LM Otero/Associated Press
The position that was hit the most in free agency was easily the defensive line. The Cowboys lost two starters and star players in DeMarcus Ware and Jason Hatcher. They have tried to replace Ware with a combination Jeremy Mincey, a free-agent signing, and 2014 second-round pick DeMarcus Lawrence. And Dallas signed former Chicago Bear Henry Melton to replace Hatcher.
At this point, it is impossible to say the Cowboys have improved the line. Mincey has been a solid rotational player at best, Lawrence is a rookie and it's hard to expect anything from a rookie pass-rusher and Melton is coming off of a torn ACL. It is unclear how much impact he will make in 2014 coming off that significant of an injury.
With all that said, the Cowboys have much better reserves this season, and even though they haven't improved individually along the defensive front, a new philosophy may be the key to a more productive season.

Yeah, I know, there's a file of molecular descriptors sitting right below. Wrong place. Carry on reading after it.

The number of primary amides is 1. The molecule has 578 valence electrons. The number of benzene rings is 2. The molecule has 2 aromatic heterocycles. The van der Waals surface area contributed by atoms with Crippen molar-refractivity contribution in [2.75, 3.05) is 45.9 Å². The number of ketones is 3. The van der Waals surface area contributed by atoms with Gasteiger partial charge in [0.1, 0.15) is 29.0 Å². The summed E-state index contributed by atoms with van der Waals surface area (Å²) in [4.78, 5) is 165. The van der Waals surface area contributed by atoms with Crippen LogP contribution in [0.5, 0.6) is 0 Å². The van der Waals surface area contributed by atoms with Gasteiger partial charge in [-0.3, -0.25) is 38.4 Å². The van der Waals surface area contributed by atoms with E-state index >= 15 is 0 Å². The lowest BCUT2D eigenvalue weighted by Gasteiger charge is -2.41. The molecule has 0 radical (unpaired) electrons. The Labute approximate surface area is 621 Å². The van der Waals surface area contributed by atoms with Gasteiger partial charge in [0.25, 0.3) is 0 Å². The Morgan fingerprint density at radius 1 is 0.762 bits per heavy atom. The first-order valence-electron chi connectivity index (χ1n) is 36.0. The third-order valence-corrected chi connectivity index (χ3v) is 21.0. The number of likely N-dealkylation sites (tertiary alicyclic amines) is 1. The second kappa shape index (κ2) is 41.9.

Last year, the Cowboys relied heavily on the starters, but this year, there should be much greater use of a rotation, similar to the approach of the Seattle Seahawks. This means the Cowboys will likely use an eight- or nine-man rotation to keep players fresh and allow them to play at their highest ability on every snap.
The question going into training camp is how many defensive linemen the Cowboys will keep and which eight or nine players will compose the rotation. The locks to make the squad appear to be Melton, Tyrone Crawford, George Selvie, Lawrence, Mincey and Terrell McClain. After that, players like Nick Hayden, Ken Bishop, Davon Coleman, Ben Gardner, Ben Bass and Martez Wilson will battle it out at their respective positions for the last three or four spots on the line.
The Cowboys have dramatically improved the depth along the defensive line this offseason; however it is yet to be seen whether there is enough quality at the top for the unit to be an improved one.
Therefore, the question will be whether the quantity of adequate players can compensate for the absence of elite players at the top of the defensive line depth chart.